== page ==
What about all the people who lived before Jesus? Do they just stay dead, or if not, will they get eternal life or the fire pit? If they get the fire pit then that seems cruel, but if they get eternal life or are merely judged by their actions, then that seems unfair to all the people who now must also figure out if Jesus is telling the truth or not. And if Jesus wasn’t needed to get eternal life before he showed up, then why did Yahweh send him at all, other than just to complicate things and cause trouble? Or if Jesus is needed, then why didn’t Yahweh send him down in the beginning of the story so that everyone knew about him?
And it gets stranger. Yahweh lets Jesus get executed by human authorities, then the story tells us that this was a “sacrifice” – like an ancient tribal blood sacrifice – by Yahweh to Yahweh so that Yahweh could forgive humans for the things they had done which he didn’t like.
I have to apologize in advance to the author of this book, but that part of the story is one of the dumbest things I have ever read. Yahweh’s character had no reason at all to make any such sacrifice. As the dictator in control of the whole world and everyone’s fate – according to the story itself – he could have forgiven good people without executing anyone at all.
So at this point in the story, humans must not only believe that Jesus is the son of Yahweh, but they must also accept this “sacrifice” that has been made without their consent, or else Yahweh will toss them into the fire pit regardless of what good they had done before and even if they had believed that Jesus was telling the truth!
And not only that, but after his execution Jesus pops back up a few days later, refreshed and healthy as can be. You might think I am just making things up now, but this is what the book actually says. So to add to the piles of questions and confusion that The Bible has already given us, one is left wondering how bumping off Jesus even counted as a sacrifice at all. A sacrifice is an act wherein someone gives something up. But in the case of Jesus, Yahweh was the one who “sacrificed” him yet he got his offering right back. And according to the story, he knew darn well that this would happen.
Then at the very end of the novel, the reader is told that Yahweh is going to just remake the earth, send down a golden city for everyone to live in, and rule over everything personally as a king instead of just manipulating certain events from the sky and confusing everyone. Well, I for one, cannot gather from the story why Yahweh did not just do this from the start if that is such a great solution to getting everything the way he wants. Having this option renders the entire story totally unnecessary and pointless.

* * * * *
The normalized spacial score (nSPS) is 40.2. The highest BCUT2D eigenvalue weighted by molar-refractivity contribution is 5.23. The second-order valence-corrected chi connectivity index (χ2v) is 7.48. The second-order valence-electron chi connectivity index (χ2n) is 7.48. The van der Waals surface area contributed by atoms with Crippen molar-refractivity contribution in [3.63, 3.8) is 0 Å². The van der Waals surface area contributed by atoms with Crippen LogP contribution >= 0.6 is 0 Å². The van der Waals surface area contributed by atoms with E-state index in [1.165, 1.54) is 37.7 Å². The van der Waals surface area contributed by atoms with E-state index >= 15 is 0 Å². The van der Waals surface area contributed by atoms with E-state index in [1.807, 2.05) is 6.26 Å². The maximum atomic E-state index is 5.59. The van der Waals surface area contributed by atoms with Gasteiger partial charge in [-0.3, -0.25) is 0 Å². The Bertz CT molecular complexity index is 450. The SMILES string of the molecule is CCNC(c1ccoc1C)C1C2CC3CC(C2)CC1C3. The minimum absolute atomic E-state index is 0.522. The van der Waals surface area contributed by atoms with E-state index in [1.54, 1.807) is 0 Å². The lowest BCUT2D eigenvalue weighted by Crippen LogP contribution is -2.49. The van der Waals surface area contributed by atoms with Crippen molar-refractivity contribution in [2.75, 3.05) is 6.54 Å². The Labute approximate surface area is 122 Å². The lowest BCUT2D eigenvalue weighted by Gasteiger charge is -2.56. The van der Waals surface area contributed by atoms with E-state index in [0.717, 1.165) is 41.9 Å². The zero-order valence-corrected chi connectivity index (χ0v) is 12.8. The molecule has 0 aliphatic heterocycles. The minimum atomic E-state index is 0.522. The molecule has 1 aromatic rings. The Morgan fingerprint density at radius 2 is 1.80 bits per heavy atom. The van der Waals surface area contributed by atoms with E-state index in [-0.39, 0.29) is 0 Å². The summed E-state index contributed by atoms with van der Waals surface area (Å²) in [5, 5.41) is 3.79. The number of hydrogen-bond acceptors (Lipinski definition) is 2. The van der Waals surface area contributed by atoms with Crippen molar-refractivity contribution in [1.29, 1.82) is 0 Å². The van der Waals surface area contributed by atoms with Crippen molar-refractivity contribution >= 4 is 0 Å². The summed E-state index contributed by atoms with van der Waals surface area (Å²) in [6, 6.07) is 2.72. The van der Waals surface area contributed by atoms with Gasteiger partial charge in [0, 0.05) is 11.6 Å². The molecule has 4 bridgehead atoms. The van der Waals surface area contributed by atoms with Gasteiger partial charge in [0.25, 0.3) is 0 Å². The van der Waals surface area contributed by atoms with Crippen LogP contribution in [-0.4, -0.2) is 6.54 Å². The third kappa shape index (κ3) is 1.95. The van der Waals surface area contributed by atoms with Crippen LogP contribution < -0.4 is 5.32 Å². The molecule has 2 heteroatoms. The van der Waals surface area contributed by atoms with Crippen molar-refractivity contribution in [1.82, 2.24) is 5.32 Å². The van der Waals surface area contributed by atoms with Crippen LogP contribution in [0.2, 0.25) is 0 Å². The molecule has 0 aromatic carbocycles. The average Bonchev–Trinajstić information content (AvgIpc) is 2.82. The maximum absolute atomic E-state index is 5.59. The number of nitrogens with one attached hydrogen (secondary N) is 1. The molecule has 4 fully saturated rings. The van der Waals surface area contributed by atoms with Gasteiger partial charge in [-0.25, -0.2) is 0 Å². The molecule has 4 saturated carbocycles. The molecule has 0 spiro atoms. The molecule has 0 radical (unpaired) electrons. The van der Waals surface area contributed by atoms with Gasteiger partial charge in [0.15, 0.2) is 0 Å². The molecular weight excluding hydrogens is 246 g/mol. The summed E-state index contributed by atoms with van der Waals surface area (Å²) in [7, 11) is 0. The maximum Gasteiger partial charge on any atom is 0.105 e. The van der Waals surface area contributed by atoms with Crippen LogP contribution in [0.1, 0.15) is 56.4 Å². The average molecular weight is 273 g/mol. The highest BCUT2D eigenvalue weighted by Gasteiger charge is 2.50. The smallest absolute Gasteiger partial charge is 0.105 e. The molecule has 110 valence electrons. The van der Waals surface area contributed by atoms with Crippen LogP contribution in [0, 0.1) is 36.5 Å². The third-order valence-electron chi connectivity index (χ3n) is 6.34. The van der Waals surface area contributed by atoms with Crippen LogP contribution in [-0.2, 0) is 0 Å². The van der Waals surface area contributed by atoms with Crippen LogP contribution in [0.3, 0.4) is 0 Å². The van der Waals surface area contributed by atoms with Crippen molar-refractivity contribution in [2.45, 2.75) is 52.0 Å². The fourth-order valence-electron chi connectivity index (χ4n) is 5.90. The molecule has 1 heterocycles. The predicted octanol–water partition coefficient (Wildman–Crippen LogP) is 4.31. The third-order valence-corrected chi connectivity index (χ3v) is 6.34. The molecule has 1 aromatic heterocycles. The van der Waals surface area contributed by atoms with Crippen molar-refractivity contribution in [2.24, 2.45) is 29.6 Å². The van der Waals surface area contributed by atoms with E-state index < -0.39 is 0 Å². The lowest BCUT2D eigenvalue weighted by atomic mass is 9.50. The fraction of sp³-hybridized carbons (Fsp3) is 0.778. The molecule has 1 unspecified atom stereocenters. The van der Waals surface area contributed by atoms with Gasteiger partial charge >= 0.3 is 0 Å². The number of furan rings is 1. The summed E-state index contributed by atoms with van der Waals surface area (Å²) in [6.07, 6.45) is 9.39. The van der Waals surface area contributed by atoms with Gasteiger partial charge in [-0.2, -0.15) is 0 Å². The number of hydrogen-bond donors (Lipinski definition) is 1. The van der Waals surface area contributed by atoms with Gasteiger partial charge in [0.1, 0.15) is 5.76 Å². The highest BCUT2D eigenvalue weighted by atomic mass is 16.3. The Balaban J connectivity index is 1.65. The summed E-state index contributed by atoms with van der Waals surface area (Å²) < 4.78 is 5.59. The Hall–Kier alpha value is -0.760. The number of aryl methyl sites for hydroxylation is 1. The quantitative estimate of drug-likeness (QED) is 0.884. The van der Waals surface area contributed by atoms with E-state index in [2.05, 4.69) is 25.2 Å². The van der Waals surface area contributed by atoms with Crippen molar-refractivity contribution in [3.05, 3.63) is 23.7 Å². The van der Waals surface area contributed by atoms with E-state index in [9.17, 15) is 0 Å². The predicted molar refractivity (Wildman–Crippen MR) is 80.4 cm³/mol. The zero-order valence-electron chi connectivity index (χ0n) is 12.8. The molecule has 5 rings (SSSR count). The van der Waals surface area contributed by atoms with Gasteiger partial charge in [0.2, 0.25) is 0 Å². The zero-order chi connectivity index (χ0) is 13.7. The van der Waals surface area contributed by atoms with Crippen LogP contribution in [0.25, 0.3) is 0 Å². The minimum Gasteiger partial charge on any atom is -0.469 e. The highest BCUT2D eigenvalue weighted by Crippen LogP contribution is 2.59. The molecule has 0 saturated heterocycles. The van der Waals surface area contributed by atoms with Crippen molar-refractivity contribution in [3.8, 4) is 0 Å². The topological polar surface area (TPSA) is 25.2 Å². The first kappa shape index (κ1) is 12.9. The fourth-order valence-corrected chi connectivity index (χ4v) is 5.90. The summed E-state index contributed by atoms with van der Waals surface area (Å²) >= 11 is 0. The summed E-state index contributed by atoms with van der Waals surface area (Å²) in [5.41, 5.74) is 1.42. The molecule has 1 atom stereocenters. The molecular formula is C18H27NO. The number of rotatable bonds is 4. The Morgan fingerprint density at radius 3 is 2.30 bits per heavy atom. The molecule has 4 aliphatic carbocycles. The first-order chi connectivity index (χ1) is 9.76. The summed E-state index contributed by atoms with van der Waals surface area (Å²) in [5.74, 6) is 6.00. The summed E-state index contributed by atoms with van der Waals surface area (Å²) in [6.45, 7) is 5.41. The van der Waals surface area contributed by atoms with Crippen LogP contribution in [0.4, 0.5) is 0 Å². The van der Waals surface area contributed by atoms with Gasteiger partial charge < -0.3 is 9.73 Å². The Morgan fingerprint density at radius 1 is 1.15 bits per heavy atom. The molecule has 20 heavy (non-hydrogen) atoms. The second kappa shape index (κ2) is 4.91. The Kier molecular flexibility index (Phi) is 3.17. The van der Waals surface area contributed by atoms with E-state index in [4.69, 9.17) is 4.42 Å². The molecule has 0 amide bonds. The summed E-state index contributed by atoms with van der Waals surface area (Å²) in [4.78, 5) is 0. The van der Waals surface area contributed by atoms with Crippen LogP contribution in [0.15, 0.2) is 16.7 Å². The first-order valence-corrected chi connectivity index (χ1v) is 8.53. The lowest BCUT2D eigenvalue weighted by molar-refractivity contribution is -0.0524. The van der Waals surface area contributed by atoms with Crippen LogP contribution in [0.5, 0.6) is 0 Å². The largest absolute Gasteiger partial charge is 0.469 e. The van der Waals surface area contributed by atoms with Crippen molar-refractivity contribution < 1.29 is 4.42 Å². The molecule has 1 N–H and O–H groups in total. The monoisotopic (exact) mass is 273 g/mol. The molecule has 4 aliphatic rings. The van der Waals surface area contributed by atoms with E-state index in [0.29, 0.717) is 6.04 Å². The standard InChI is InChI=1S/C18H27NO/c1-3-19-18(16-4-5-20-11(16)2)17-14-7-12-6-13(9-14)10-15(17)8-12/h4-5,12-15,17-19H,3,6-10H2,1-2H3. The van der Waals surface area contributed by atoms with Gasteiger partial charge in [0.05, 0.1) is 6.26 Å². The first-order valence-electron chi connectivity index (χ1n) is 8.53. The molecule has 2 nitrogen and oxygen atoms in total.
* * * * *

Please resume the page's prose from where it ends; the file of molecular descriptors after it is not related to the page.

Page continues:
I left this book feeling truly exhausted and dismayed. The characters and story are just about the worst I have ever seen in any tale, and it is baffling and poorly constructed from beginning to end.
So I cannot recommend The Bible. However, while I was out discussing the book with a couple friends, some nice Middle-Eastern fellows and their girlfriends (who seemed rather sensitive to sunlight) suggested that I try reading a novel called “the Quran” instead. They made it sound really good and insisted it was much better than The Bible, so maybe I will check out that one next.
Passages referred to in the review:
Talking animals: Genesis 3:1-4, Numbers 22:28
Example of poor writing: Genesis 6:11-8:22 (See my article on the Flood story that shows the different versions separated)
Ordering murder of entire populations: Genesis 6:7, Deuteronomy 13:12-16, Deuteronomy 20:10-18, Numbers 31:7-18, Joshua 6:20-21, Joshua 8:24-26, Joshua 10:28-42, Judges 21:7-14, Hosea 13:16, 2 Kings 15:16, 1 Samuel 15:2-3 (This list in not exhaustive but it provides some examples)
Bears killing children: 2 Kings 2:23-24
Decapitated: Deuteronomy 32:42
Beaten to death with stones: Numbers 15:32-36,
Killed by a lion: 1 Kings 20:35-36
Run through with a spear: Numbers 25:6-9
Killed then hanged or burned: Joshua 7:19-25, Joshua 10:24-26, 2 Kings 23:20-25
Killed with illness: 2 Samuel 11-12 (specifically vv. 12:13-18)
Offering daughters up to be raped: Genesis 19:4-8
Daughters having sex with their father: Genesis 19:30-38
Sacrifice daughter: Judges 11:30-40
Willing to sacrifice son: Genesis 22:1-12
Wives turning husband away from Yahweh: 1 Kings 11:4
Woman betraying by cutting off husband’s hair: Judges 16:19
Woman ruining the world with sin: Genesis 3 (full chapter)
Jesus insulting people: Matthew 23 (full chapter)
Jesus claiming that he will murder everyone who doesn’t follow him: Matthew 10:15, Matthew 10:32-33, Matthew 12:30-32, Matthew 13:40-42, Matthew 24:28-51
Yahweh protects Abraham’s marriage to his sister: Genesis 12:14-20, Genesis 20 (full chapter)
Yahweh condemns marriage to siblings: Deuteronomy 27:22
Moses keeping his hands raised: Exodus 17:8:16
Murder of Egyptian first-born: Exodus 11:4-12:30
Yahweh knows the future: Isaiah 42:9, Isaiah 46:9-10, Isaiah 48:3, Psalm 139:4
Yahweh’s fixation on how humans behave and worship him: Yahweh is constantly demanding that people follow certain rules and worship him properly, so this reference includes all verses where Yahweh demands worship of himself and forbids worship of other gods, and includes the long lists of rules within Deuteronomy and Leviticus where he is very specific about myriad behaviors and the specifics of the rituals used to worship him.
Creates a woman because Adam couldn’t find a good helper: Genesis 2:19-22
Other people can perform miracles: Exodus 7:10-11, Matthew 7:15, Matthew 7:20-23, Matthew 24:24, Revelation 13:3, Revelation 13:13